Now, I hadn't seen the show since the 1980s, probably in reruns and when it was in its syndicated run (and retitled as Making a Living). The series debuted in 1980, when I was in kindergarten, and it's entirely possible I watched it as it aired because, as I keep coming back to in this series, we Gen Xers were practically raised by the plethora of excellent pop culture of an era that coincided with the true golden age of the television sitcom.

It's a Living will likely never be considered among the greats, but it was much better th…

Writing Roundup: Cult Classics

It's been a while, so I'm overdue for another odds 'n' sods post, rounding up stuff I've written elsewhere in the great beyond we call the internet. Some of these go back several months, into last year even, and others are more recent, but all of them are about one of my favorite topics: cult classic films. And for me there's no doubt the films discussed in these articles and reviews are absolute cult movie solid gold.

From wisecracking, half-naked interstellar space babes to erotically charged nurses behaving badly, from several different women on brutally single-minded revenge missions to one of the great movie urban legends of all time, these pieces run the exploitation gamut.

For lovers of all things cult cinema—my fellow disciples of Rhonda Shear and USA Up All Night and all you fellow members of Joe Bob Briggs's Drive-In movie mutant family—these are for you. Enjoy.


The Legend of Demi Moore's Backside, Or, I Stripteased on Your Grave
(The Af…

Nicole Kidman: The Others

Selections from Nicole Kidman's  filmography that demonstrate her extraordinary talent and risk-taking commitment.

Alejandro AmenĂ¡bar's Gothic ghost tale The Others (2001) allows Nicole Kidman plenty of room to show off her expansive range as an actor, with each new choice she makes building ever so delicately, layer upon layer, into a performance that's truly transcendent.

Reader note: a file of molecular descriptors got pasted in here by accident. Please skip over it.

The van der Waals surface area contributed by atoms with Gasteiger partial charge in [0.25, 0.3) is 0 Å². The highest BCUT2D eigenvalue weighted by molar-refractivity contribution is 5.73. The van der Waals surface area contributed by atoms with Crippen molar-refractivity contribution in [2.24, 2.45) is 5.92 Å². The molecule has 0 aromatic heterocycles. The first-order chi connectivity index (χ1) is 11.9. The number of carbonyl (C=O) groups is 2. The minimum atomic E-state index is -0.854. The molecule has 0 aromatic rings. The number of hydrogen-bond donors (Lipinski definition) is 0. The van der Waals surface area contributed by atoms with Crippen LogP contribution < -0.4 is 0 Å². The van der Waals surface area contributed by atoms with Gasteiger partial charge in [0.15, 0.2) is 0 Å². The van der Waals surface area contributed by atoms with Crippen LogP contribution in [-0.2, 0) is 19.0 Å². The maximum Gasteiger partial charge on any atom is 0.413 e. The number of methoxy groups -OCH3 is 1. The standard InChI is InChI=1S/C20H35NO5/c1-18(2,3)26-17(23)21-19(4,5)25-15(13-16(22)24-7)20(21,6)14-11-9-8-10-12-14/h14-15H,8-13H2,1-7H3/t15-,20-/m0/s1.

As Grace Stewart, a mother of two children with a rare and dangerous sensitivity to light, Kidman positively crackles with anxious energy, even while maintaining a proper mid-century stoicism. The constant fear for her children's safety is expressed masterfully, whether it's through her eyes popping wide open with sudden concern or a quick spike in her voice to denote intense anxiety bursting forth.
The film's twist ending—which I will not spoil here, even though we're talking about a nearly two-decade old film—still packs a wallop today, thanks in no small part to Grace's devastation a…

More Baby Pfeiffer

Let's face facts: I've fallen behind on my Michelle Pfeiffer performance reviews. Life stuff has gotten in the way, plus I've been spending much of time writing four different chapters for inclusion in three forthcoming books (fingers crossed!), and on various other writing commitments.

Excuses, excuses, man! I know, just shut up and get back to La Pfeiffer, right? I hear you, I really do. So, while I'm working on some future reviews (Stardust and Tequila Sunrise are tops on my list of films left to get to), here's an easy breezy Pfeiffer puff piece to hold us all over for a bit.

And what's easier or breezier than Baby Pfeiffer, amirite? Everyone knows I have a serious weakness for that very early career sun-kissed California goddess, during the late 1970s through about 1982 or 1983, right before she went nuclear with Scarface. I've posted about Baby Pfeiffer before, in fact, but why not do it again? What's stopping me?? Nothing! Because there's al…